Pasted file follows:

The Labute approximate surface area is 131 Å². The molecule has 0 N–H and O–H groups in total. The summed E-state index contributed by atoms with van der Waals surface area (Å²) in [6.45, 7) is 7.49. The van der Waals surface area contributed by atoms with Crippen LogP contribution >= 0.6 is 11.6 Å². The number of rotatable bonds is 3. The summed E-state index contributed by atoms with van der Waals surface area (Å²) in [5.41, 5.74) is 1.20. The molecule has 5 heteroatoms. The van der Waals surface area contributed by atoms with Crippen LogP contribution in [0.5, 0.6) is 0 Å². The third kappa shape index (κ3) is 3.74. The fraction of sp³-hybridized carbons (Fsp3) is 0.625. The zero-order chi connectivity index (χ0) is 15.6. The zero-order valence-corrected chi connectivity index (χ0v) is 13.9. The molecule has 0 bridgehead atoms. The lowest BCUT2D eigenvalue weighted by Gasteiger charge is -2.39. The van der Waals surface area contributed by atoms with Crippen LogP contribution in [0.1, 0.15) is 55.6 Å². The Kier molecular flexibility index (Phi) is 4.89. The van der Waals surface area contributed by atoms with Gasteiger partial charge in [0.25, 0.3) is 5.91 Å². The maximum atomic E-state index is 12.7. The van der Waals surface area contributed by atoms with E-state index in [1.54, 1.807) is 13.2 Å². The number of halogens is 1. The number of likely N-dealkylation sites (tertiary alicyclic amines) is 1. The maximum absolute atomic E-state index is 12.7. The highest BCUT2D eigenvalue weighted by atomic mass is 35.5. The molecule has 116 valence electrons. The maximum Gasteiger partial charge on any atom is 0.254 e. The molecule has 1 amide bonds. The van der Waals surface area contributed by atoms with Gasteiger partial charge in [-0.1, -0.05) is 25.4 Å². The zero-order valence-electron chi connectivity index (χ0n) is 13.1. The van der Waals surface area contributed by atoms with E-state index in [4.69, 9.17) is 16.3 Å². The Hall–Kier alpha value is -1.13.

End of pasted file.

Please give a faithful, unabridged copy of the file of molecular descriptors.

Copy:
The Labute approximate surface area is 131 Å². The molecule has 0 N–H and O–H groups in total. The summed E-state index contributed by atoms with van der Waals surface area (Å²) in [6.45, 7) is 7.49. The van der Waals surface area contributed by atoms with Crippen LogP contribution >= 0.6 is 11.6 Å². The number of rotatable bonds is 3. The summed E-state index contributed by atoms with van der Waals surface area (Å²) in [5.41, 5.74) is 1.20. The molecule has 5 heteroatoms. The van der Waals surface area contributed by atoms with Crippen LogP contribution in [0.5, 0.6) is 0 Å². The third kappa shape index (κ3) is 3.74. The fraction of sp³-hybridized carbons (Fsp3) is 0.625. The zero-order chi connectivity index (χ0) is 15.6. The zero-order valence-corrected chi connectivity index (χ0v) is 13.9. The molecule has 0 bridgehead atoms. The lowest BCUT2D eigenvalue weighted by Gasteiger charge is -2.39. The van der Waals surface area contributed by atoms with Crippen LogP contribution in [0.1, 0.15) is 55.6 Å². The Kier molecular flexibility index (Phi) is 4.89. The van der Waals surface area contributed by atoms with Gasteiger partial charge in [0.25, 0.3) is 5.91 Å². The maximum atomic E-state index is 12.7. The van der Waals surface area contributed by atoms with E-state index in [1.54, 1.807) is 13.2 Å². The number of halogens is 1. The number of likely N-dealkylation sites (tertiary alicyclic amines) is 1. The maximum absolute atomic E-state index is 12.7. The highest BCUT2D eigenvalue weighted by atomic mass is 35.5. The molecule has 116 valence electrons. The maximum Gasteiger partial charge on any atom is 0.254 e. The molecule has 1 amide bonds. The van der Waals surface area contributed by atoms with Gasteiger partial charge in [-0.1, -0.05) is 25.4 Å². The zero-order valence-electron chi connectivity index (χ0n) is 13.1. The van der Waals surface area contributed by atoms with E-state index in [4.69, 9.17) is 16.3 Å². The Hall–Kier alpha value is -1.13.